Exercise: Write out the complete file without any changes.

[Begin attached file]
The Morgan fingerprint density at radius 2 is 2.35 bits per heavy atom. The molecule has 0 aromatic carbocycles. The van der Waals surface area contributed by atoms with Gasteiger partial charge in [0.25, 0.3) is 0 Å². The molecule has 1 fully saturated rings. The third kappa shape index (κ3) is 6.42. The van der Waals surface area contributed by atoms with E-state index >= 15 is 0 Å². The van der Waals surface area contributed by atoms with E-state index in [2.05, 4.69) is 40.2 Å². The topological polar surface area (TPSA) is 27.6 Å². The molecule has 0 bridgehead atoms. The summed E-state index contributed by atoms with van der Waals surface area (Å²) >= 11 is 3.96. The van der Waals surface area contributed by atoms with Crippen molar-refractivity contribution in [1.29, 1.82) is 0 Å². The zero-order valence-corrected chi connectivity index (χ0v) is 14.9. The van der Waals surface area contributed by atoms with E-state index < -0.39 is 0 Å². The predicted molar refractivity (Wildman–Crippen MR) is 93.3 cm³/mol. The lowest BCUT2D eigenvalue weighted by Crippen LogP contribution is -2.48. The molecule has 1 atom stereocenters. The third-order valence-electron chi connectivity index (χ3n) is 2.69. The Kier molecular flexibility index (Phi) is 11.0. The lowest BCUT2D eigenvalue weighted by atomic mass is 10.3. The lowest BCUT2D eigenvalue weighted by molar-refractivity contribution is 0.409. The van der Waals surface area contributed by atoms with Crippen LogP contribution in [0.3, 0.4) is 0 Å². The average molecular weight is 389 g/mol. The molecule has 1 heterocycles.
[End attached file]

The Morgan fingerprint density at radius 2 is 2.35 bits per heavy atom. The molecule has 0 aromatic carbocycles. The van der Waals surface area contributed by atoms with Gasteiger partial charge in [0.25, 0.3) is 0 Å². The molecule has 1 fully saturated rings. The third kappa shape index (κ3) is 6.42. The van der Waals surface area contributed by atoms with E-state index >= 15 is 0 Å². The van der Waals surface area contributed by atoms with E-state index in [2.05, 4.69) is 40.2 Å². The topological polar surface area (TPSA) is 27.6 Å². The molecule has 0 bridgehead atoms. The summed E-state index contributed by atoms with van der Waals surface area (Å²) >= 11 is 3.96. The van der Waals surface area contributed by atoms with Crippen molar-refractivity contribution in [1.29, 1.82) is 0 Å². The zero-order valence-corrected chi connectivity index (χ0v) is 14.9. The van der Waals surface area contributed by atoms with E-state index < -0.39 is 0 Å². The predicted molar refractivity (Wildman–Crippen MR) is 93.3 cm³/mol. The lowest BCUT2D eigenvalue weighted by Crippen LogP contribution is -2.48. The molecule has 1 atom stereocenters. The third-order valence-electron chi connectivity index (χ3n) is 2.69. The Kier molecular flexibility index (Phi) is 11.0. The lowest BCUT2D eigenvalue weighted by atomic mass is 10.3. The lowest BCUT2D eigenvalue weighted by molar-refractivity contribution is 0.409. The van der Waals surface area contributed by atoms with Crippen LogP contribution in [0.3, 0.4) is 0 Å². The average molecular weight is 389 g/mol. The molecule has 1 heterocycles.